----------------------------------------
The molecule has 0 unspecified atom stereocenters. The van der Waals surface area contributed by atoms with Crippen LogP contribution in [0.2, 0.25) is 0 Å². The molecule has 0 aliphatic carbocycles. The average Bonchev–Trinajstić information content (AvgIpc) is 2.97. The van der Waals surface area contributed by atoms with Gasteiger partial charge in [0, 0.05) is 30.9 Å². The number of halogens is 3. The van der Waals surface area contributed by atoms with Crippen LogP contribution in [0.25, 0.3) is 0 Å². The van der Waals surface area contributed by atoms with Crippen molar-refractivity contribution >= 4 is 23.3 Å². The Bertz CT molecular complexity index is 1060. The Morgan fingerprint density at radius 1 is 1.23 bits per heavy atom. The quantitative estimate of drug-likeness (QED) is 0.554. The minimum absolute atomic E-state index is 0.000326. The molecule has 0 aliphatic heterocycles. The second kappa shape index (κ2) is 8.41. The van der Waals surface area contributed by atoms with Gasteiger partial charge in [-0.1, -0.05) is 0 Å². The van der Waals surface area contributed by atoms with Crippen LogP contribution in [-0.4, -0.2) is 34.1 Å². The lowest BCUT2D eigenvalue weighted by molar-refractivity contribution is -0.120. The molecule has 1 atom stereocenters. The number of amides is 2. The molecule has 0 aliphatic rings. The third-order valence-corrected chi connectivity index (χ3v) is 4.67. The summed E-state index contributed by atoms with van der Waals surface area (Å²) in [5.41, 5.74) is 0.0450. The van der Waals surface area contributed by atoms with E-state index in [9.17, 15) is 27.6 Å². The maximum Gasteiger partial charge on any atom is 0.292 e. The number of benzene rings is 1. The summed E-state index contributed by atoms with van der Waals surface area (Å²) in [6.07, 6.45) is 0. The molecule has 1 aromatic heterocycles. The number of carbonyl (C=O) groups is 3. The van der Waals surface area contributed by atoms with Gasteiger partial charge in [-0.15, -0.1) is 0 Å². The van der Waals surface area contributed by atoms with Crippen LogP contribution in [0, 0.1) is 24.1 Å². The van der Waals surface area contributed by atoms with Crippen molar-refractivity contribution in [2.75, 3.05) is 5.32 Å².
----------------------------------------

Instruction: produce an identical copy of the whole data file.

The molecule has 0 unspecified atom stereocenters. The van der Waals surface area contributed by atoms with Crippen LogP contribution in [0.2, 0.25) is 0 Å². The molecule has 0 aliphatic carbocycles. The average Bonchev–Trinajstić information content (AvgIpc) is 2.97. The van der Waals surface area contributed by atoms with Gasteiger partial charge in [0, 0.05) is 30.9 Å². The number of halogens is 3. The van der Waals surface area contributed by atoms with Crippen LogP contribution in [0.25, 0.3) is 0 Å². The van der Waals surface area contributed by atoms with Crippen molar-refractivity contribution >= 4 is 23.3 Å². The Bertz CT molecular complexity index is 1060. The Morgan fingerprint density at radius 1 is 1.23 bits per heavy atom. The quantitative estimate of drug-likeness (QED) is 0.554. The minimum absolute atomic E-state index is 0.000326. The molecule has 0 aliphatic heterocycles. The second kappa shape index (κ2) is 8.41. The van der Waals surface area contributed by atoms with Gasteiger partial charge in [-0.1, -0.05) is 0 Å². The van der Waals surface area contributed by atoms with Crippen LogP contribution in [-0.4, -0.2) is 34.1 Å². The lowest BCUT2D eigenvalue weighted by molar-refractivity contribution is -0.120. The molecule has 1 atom stereocenters. The number of amides is 2. The molecule has 0 aliphatic rings. The third-order valence-corrected chi connectivity index (χ3v) is 4.67. The summed E-state index contributed by atoms with van der Waals surface area (Å²) in [5.41, 5.74) is 0.0450. The van der Waals surface area contributed by atoms with E-state index in [9.17, 15) is 27.6 Å². The maximum Gasteiger partial charge on any atom is 0.292 e. The number of benzene rings is 1. The summed E-state index contributed by atoms with van der Waals surface area (Å²) in [6.07, 6.45) is 0. The molecule has 1 aromatic heterocycles. The number of carbonyl (C=O) groups is 3. The van der Waals surface area contributed by atoms with Gasteiger partial charge in [-0.15, -0.1) is 0 Å². The van der Waals surface area contributed by atoms with Crippen LogP contribution in [0, 0.1) is 24.1 Å². The van der Waals surface area contributed by atoms with Crippen molar-refractivity contribution in [2.75, 3.05) is 5.32 Å².